A recent housing survey conducted by Residential Life highlighted the academic class standings of the participants. Out of the 1,118 responses — 34.8% were freshmen, 61% were continuing students and 4.2% were graduate and non-degree students.

For many continuing students currently in dorms, it’s their first time living on campus. The University was online during COVID-19 and didn’t return for in-person classes until Fall 2021, which was the first introduction for those who started attending SFSU during the pandemic.

Students who don’t live on-campus during their first year usually won’t seek campus housing options later on into their time at SFSU according to Rourke, who spoke about how low enrollment could impact housing populations in the future.

“People that, if they choose not to live on campus, we typically don’t capture them later on — there’s a very small percentage. So if they don’t live with us in their first year, they typically don’t live with us in the future,” Rourke said. “When we have smaller freshman classes, it means that we have smaller amounts of people that are living with us. Future housing populations are going to look perhaps a little bit smaller. So yeah, so it’s definitely, there’s an effect there for sure.”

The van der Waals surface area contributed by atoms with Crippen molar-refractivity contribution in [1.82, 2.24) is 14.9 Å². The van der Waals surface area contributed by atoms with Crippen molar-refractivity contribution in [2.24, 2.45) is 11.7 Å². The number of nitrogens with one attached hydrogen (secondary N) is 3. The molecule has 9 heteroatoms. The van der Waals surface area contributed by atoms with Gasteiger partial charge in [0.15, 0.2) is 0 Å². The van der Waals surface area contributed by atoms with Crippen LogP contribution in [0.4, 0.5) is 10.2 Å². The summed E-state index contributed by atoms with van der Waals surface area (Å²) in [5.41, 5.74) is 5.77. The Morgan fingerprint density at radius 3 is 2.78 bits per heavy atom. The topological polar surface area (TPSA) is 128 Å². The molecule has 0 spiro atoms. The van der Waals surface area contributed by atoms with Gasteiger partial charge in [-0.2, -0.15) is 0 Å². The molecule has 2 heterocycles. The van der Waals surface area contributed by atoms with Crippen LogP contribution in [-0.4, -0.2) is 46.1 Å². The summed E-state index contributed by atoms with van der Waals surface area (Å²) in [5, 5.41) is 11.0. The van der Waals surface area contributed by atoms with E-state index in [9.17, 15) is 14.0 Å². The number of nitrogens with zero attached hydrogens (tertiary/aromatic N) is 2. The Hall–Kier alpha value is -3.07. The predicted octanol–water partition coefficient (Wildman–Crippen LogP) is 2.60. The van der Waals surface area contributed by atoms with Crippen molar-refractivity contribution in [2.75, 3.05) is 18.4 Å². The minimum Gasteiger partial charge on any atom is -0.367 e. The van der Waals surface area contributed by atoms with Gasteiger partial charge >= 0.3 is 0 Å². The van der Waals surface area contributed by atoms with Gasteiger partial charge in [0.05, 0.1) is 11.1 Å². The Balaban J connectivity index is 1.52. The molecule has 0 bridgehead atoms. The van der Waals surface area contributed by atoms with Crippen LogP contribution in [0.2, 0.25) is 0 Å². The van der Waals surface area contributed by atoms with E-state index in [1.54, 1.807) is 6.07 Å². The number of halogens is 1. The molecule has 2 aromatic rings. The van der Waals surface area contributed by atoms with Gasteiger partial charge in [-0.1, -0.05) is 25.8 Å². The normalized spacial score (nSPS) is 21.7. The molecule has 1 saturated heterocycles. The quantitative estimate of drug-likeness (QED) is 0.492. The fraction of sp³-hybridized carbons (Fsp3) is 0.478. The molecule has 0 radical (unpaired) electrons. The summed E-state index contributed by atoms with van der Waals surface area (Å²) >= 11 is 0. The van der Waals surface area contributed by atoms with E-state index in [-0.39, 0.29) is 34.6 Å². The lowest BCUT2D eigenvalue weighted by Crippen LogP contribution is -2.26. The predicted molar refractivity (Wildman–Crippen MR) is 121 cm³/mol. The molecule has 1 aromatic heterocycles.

A table listing the lease prices for housing at Park Merced as of Dec. 2023. Park Merced is one of the biggest housing complexes close to campus, where many SFSU students reside. (Ishaan Pratap/GoldenGateXpress)

UPGRADING UNIVERSITY HOUSING CAPACITY AND INFRASTRUCTURE, UTILIZING EXISTING SPACES TO CREATE MORE HOUSING

Over the past 20 years, the University has expanded campus size from around 90 acres to 258 acres, increasing its capacity to house students from approximately 300 to 4,200.

Most dorms on campus are outdated and in need of renovation. After the completion of West Campus Green, SFSU has plans for Mary Park and Ward buildings to be redeveloped to improve the infrastructure and raise their ability for higher occupancy.

The University’s approach to expanding campus size is by utilizing its existing spaces more effectively to accommodate the growing student demand for housing. The recent Manzanita Square and West Campus Green projects showcase that approach in action.

Before its construction, the site of Manzanita Square used to house only 27 units. The dorm now has an occupancy of 167 units, more than quintupling its capacity to house students. The tenants at the initial housing complex were all relocated to housing nearby.

The new West Campus Green dorm scheduled to open in Fall 2024 is another example of the University repurposing an existing space to address the needs for student housing — converting a soccer field into a dorm that can house 750 students, RAs and faculty, with the addition of a new dining hall and a new location for the health center.

The development was funded by California’s Affordable Student Housing grant program which provided the school with $116.3 million in funds to cover the project costs. In addition to 750 new beds at West Campus Green, the University is also introducing 750 affordable beds in first-year residences like Mary Park, Ward and Campus Green that are priced 25% less than its initial price.